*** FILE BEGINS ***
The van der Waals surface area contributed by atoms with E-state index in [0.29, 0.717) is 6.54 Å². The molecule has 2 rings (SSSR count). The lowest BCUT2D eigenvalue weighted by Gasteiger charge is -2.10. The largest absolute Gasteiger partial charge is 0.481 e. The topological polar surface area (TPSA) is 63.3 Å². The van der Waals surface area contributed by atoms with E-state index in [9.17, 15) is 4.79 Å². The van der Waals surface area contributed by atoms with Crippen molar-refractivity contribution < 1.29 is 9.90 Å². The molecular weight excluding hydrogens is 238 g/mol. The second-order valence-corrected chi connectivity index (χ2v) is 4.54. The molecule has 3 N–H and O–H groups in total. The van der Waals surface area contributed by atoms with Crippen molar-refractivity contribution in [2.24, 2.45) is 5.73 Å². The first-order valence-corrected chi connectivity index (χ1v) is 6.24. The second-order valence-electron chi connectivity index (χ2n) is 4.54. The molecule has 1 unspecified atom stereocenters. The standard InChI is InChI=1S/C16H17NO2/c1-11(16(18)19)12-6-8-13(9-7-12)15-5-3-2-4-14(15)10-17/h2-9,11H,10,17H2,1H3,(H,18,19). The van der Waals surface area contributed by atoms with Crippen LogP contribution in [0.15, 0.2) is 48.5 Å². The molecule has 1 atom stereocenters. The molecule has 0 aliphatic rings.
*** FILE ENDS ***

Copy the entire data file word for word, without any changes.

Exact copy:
The van der Waals surface area contributed by atoms with E-state index in [0.29, 0.717) is 6.54 Å². The molecule has 2 rings (SSSR count). The lowest BCUT2D eigenvalue weighted by Gasteiger charge is -2.10. The largest absolute Gasteiger partial charge is 0.481 e. The topological polar surface area (TPSA) is 63.3 Å². The van der Waals surface area contributed by atoms with E-state index in [9.17, 15) is 4.79 Å². The van der Waals surface area contributed by atoms with Crippen molar-refractivity contribution < 1.29 is 9.90 Å². The molecular weight excluding hydrogens is 238 g/mol. The second-order valence-corrected chi connectivity index (χ2v) is 4.54. The molecule has 3 N–H and O–H groups in total. The van der Waals surface area contributed by atoms with Crippen molar-refractivity contribution in [2.24, 2.45) is 5.73 Å². The first-order valence-corrected chi connectivity index (χ1v) is 6.24. The second-order valence-electron chi connectivity index (χ2n) is 4.54. The molecule has 1 unspecified atom stereocenters. The standard InChI is InChI=1S/C16H17NO2/c1-11(16(18)19)12-6-8-13(9-7-12)15-5-3-2-4-14(15)10-17/h2-9,11H,10,17H2,1H3,(H,18,19). The van der Waals surface area contributed by atoms with Crippen LogP contribution in [0.15, 0.2) is 48.5 Å². The molecule has 1 atom stereocenters. The molecule has 0 aliphatic rings.